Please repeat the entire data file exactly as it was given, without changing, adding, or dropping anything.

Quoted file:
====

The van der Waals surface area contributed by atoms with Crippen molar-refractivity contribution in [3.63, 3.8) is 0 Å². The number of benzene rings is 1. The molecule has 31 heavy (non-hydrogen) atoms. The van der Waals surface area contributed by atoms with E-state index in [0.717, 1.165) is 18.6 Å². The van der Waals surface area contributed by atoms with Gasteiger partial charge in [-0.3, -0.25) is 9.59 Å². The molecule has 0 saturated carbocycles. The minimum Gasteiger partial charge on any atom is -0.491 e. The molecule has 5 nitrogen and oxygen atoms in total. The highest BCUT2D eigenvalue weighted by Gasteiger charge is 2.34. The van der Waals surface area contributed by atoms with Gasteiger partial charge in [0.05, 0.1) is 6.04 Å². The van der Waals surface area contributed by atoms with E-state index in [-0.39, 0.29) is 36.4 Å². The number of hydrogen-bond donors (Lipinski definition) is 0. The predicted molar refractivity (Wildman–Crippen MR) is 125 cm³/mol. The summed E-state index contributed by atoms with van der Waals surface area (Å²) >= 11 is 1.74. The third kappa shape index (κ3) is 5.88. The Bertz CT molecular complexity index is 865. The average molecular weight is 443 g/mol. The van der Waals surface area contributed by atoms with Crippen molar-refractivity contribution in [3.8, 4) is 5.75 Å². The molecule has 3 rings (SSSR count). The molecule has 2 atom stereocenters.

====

The van der Waals surface area contributed by atoms with Crippen molar-refractivity contribution in [3.63, 3.8) is 0 Å². The number of benzene rings is 1. The molecule has 31 heavy (non-hydrogen) atoms. The van der Waals surface area contributed by atoms with E-state index in [0.717, 1.165) is 18.6 Å². The van der Waals surface area contributed by atoms with Gasteiger partial charge in [-0.3, -0.25) is 9.59 Å². The molecule has 0 saturated carbocycles. The minimum Gasteiger partial charge on any atom is -0.491 e. The molecule has 5 nitrogen and oxygen atoms in total. The highest BCUT2D eigenvalue weighted by Gasteiger charge is 2.34. The van der Waals surface area contributed by atoms with Gasteiger partial charge in [0.05, 0.1) is 6.04 Å². The van der Waals surface area contributed by atoms with E-state index in [-0.39, 0.29) is 36.4 Å². The number of hydrogen-bond donors (Lipinski definition) is 0. The predicted molar refractivity (Wildman–Crippen MR) is 125 cm³/mol. The summed E-state index contributed by atoms with van der Waals surface area (Å²) >= 11 is 1.74. The third kappa shape index (κ3) is 5.88. The Bertz CT molecular complexity index is 865. The average molecular weight is 443 g/mol. The van der Waals surface area contributed by atoms with Crippen molar-refractivity contribution in [3.8, 4) is 5.75 Å². The molecule has 3 rings (SSSR count). The molecule has 2 atom stereocenters.